Cholinesterase Activity Inhibition
Most of the information about the functions of ChE molecules in development has been achieved through bioassays carried out using anti-ChE molecules, such as BW 284c51, physostigmine (eserine), tetraisopropyl pyrophosphoramide (Iso-OMPA), etc. In addition, a huge amount of information has been obtained from exposure to organophosphate (OP) and carbamate (CB) insecticides. These experiments were performed on the basis of applied research, with the aim to understand their impact on environmental and human health. While BW284c51 and iso-OMPA are inhibitors discriminating between AChE and BChE, the neurotoxic pesticides are less specific.
OP is the general name for the esters of phosphoric acid. These are the basis of a number of pesticides and insecticides used worldwide and poured into the environment in the amount of thousands tons every season. The OP compounds were actively studied during the Second World War as nerve agents to be used as weapons, and after the ban of DDT and other chlorine derivatives were widely marketed as neurotoxic insecticides (see Karczmar, 1970, for a thorough review).
These compounds and their formulate derivatives are used for a wide range of aims: from insect to small vertebrate pest control, at concentrations proportional to the body mass of the target organisms.
The OPs can affect the activity of all the ChE molecules, including true AChE and pseudocholinesterases, but not their expression, as it is demonstrated in Figure 10.
Figure 10. Blood lymphocytes and monocytes isolated from buffycoats of different donors. (A) Electrophoretic revelation of ChE activity, by the Karnovsky and Roots (1964) method; (B) AChE immunoreactive molecules (M = 82 kDa). These are present in all the lanes, but inactive in the 3, 4, 5 lanes. (C) CDF/LIF (M = ∼27–30 kDa), the cholinergic differentiation factor expression also seems scarcely affected. M, molecular mass; EE, 15 units of electric eel AChE; K, control; 1, BW 10−4 M; 2, iso-Ompa 10−4 M; 3, chlorpyriphos 10−5 M; 4, chlorpyrifos oxon 10−5 M; 5, carbaryl 10−5 M.
In blood the effects of such compounds may last a long time, because the AChE activity may be inhibited up to several months, as it was demonstrated in the case report (Romero et al., 1989) resulted by monitoring a group of exposed farmers. In that case, pesticides were also able to pass through the placental barrier of a pregnant woman, causing embryonic anomalies.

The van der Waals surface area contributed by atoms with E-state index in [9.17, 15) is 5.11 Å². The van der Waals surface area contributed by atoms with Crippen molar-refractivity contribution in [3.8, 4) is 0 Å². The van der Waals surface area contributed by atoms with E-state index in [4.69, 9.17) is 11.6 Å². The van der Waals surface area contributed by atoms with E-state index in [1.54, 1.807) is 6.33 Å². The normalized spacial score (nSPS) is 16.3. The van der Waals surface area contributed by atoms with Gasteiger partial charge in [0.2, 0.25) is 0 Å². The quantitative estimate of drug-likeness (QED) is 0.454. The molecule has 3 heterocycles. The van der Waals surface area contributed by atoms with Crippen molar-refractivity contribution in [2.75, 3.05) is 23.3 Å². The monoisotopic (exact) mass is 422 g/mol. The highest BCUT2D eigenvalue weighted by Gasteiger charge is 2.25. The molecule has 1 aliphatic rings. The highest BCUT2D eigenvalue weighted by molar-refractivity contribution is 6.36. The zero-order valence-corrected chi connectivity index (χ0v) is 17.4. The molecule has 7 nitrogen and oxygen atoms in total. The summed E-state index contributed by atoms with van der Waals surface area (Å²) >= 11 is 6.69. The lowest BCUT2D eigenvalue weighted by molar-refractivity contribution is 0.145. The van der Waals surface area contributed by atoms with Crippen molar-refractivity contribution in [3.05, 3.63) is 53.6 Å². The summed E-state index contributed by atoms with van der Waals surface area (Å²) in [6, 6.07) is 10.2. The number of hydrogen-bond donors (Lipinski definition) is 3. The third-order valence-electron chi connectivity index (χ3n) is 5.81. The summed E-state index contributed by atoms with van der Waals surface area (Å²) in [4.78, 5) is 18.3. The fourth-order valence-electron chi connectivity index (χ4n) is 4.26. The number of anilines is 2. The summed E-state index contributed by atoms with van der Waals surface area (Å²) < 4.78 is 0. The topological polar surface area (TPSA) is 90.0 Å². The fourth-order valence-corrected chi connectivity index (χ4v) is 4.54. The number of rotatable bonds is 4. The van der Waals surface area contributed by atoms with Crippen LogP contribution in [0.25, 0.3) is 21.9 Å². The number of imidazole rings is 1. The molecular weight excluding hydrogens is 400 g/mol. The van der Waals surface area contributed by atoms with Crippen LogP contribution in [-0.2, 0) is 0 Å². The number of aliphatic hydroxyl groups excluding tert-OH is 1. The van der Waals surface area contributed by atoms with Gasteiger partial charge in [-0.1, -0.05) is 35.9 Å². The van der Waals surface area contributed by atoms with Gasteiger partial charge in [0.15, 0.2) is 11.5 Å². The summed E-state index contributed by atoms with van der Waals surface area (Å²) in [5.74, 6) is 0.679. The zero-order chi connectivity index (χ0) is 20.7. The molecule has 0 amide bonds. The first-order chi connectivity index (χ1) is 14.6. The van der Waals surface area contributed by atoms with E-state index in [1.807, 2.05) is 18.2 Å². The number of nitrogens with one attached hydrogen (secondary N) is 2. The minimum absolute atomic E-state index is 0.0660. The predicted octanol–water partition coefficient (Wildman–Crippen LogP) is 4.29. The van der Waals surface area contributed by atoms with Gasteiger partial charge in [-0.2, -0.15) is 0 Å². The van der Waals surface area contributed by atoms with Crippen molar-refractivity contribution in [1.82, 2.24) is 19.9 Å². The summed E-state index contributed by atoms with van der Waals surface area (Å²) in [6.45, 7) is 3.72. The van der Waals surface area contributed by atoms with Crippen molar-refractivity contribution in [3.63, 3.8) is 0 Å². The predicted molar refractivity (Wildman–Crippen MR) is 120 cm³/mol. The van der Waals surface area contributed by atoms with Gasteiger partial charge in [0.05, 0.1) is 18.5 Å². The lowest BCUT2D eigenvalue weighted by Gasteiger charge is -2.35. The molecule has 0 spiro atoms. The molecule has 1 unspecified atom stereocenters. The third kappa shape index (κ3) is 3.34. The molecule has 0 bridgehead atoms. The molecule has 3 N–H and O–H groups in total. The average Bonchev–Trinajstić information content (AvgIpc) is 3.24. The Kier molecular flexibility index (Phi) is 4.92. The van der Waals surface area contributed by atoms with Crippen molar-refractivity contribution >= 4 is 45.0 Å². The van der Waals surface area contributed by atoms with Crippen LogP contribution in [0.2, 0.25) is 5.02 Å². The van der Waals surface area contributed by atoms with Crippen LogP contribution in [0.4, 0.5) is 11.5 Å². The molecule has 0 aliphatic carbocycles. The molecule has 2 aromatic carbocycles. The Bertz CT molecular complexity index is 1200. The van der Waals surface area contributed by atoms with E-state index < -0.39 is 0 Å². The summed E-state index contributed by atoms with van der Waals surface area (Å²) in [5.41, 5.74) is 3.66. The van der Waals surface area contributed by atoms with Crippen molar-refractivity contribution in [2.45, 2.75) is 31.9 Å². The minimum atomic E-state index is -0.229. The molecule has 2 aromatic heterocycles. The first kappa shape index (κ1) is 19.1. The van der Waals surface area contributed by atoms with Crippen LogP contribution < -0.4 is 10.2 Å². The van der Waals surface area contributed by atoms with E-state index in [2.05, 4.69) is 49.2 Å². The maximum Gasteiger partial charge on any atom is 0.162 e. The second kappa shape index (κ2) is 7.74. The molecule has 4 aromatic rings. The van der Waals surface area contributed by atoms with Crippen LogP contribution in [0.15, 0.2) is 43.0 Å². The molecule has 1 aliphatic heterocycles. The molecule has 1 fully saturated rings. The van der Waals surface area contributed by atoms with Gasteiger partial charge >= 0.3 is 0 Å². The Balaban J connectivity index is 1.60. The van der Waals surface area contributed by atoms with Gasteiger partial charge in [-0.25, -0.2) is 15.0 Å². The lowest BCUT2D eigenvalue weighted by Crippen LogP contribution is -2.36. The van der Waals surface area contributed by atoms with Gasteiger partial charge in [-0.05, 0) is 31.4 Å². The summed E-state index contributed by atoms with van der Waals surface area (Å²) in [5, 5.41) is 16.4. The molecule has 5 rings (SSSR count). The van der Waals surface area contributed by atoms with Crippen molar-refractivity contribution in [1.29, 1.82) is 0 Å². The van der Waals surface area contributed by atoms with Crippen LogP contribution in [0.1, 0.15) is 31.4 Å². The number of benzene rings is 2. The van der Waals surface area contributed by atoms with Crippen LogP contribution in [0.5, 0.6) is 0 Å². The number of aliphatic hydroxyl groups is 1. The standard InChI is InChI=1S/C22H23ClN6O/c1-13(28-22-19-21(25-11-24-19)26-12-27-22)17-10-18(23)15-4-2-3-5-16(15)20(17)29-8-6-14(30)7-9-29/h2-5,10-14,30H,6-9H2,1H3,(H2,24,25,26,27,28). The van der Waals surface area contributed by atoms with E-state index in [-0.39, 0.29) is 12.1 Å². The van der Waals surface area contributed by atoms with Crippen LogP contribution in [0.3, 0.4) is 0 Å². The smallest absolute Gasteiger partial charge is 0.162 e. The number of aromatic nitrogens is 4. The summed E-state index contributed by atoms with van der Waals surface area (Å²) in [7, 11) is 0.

The same aspect is revealed in human NT2 cells exposed to 10−4 M pesticides (Figure 11):
Figure 11. NT2 cells exposed to 10−5 M inhibitors. (A) Changes in AChE activity; (B) Corresponding AChE mRNA (538 bp) amounts; (C) Actin expression (259 bp). DZN, diazinon; CPF, chlorpyrifos; PHE, phenthion; MAL, malathion.
Moreover, the toxic potential varies considerably among the different pesticides, as demonstrated by Zoltan Rakonczay (SENS-PESTI report, 2006), and their effect is different among different organisms and also among different tissues. Rakonczay and Papp (2001) found that after an acute (4 h) treatment with an irreversible cholinesterase OP inhibitor, metrifonate, the activities of both AChE and BChE were inhibited in the rat brain cortex and hippocampus, while no significant changes were present in the other parts of the brain, such as olfactory bulb, or in the choline acetyltransferase activity in all three brain areas.
Developmental OP Toxicity Targets
Reproductive (Nelson, 1990) and developmental facts (Chanda and Pope, 1996; Aluigi et al., 2005, 2008, 2010) were demonstrated by maternal, embryonic or differentiating cells exposure to OP pesticides. The effects were dose-dependent as shown by in vitro fertilization and morulae formation experiments (Ducolomb et al., 2009).
The developmental anomalies occurring after exposure to cholinergic drugs generally regard tissues and organs where, in normal conditions, AChE activity is mainly localized. Thus, the main effects of exposure to AChE activity inhibitors are related to three classes of developmental events: